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French prosecutors open official probe into Fillon's 'fake jobs' scandal

Patrick Kovarik, AFP |French presidential candidate for the right-wing Les Républicains party François Fillon at the Carrousel du Louvre in Paris on February 23, 2017.

Prosecutors announced Friday that an official probe had been opened into claims that presidential candidate François Fillon paid his wife hundreds of thousands of euros to serve as his parliamentary assistant, a job she may never have performed.


French media investigations have found no evidence that Penelope Fillon did any government work. Fillon herself has also denied ever having worked as an aide to her husband.

"I have never been actually his assistant or anything like that,” she told the Telegraph in 2007.

Prosecutors said in a statement that the investigation will focus on whether Fillon embezzled public funds or misappropriated corporate assets.

The prosecutor’s decision to advance the case deals a serious blow to Fillon, whose former status as the favourite to win the April-May presidential elections has plummeted because of the scandal now known as “Penelopegate” after his British wife's first name.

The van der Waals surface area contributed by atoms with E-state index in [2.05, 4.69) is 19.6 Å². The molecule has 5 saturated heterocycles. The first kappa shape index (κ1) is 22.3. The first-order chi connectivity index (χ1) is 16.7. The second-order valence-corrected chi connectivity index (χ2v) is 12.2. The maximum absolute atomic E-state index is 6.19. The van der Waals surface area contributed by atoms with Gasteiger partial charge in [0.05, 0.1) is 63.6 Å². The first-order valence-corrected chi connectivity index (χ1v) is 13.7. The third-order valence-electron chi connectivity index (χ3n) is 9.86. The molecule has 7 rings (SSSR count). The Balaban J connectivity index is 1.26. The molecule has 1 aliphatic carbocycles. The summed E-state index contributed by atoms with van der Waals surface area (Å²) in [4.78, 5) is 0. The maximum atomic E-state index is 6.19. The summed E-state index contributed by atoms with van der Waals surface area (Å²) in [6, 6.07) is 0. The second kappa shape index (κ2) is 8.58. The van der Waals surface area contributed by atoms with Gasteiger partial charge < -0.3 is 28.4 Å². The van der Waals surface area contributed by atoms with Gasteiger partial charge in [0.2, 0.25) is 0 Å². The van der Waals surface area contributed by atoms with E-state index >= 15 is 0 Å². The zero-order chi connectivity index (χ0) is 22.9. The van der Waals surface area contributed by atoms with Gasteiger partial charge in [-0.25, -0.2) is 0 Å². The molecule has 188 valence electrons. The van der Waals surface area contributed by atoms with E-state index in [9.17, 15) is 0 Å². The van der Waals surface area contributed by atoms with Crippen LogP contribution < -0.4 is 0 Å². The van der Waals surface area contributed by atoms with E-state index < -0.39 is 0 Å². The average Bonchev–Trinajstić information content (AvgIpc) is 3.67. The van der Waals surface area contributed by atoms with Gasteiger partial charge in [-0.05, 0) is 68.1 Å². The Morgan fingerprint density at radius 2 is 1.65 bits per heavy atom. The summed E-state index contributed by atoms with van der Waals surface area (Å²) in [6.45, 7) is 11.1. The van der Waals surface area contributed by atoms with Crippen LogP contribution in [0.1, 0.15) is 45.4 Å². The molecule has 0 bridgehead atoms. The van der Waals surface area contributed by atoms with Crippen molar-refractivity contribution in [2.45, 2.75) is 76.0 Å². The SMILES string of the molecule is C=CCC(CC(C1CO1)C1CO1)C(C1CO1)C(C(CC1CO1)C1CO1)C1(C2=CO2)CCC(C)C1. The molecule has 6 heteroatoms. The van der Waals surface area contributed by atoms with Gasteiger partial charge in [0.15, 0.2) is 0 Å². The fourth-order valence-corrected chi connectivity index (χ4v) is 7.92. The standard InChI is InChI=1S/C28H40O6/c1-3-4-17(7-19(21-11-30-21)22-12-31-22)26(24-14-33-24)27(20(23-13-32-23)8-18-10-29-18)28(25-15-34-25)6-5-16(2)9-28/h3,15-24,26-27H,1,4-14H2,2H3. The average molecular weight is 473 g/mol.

Fillon has denied the allegations. Lawyers for the couple said they had no doubt that their clients would eventually be exonerated.

Jim Shields, the head of French studies at Aston University, told FRANCE 24 that Fillon is now facing a credibility crisis. “How can he campaign convincingly now, on a programme of economic austerity and belt-tightening, under the shadow of this investigation into lavish profiteering?”

And this problem won’t end with the campaign, Shields said. “Even if he were to be elected, how would he enact those cost-cutting policies?”

Jim Shieds of Aston University speaks to France 24

Rather inauspiciously, the prosecutor’s statement was issued late on Friday just as Fillon was about to take the stage at a Les Républicains campaign rally near Paris.

The latest development means that what began as a preliminary police probe into the allegations has now become an official inquiry. A magistrate has broad powers to investigate, including tapping phones and placing suspects under house arrest.

A judge will later decide whether to drop the case, place suspects under formal investigation or send the case to trial.

It remains unclear if the probe could be concluded before the first round of presidential elections are held on April 23, with a second round to follow on May 7.

Any criminal probe would be suspended if Fillon wins the presidency, however, as French heads of state are immune from prosecution.

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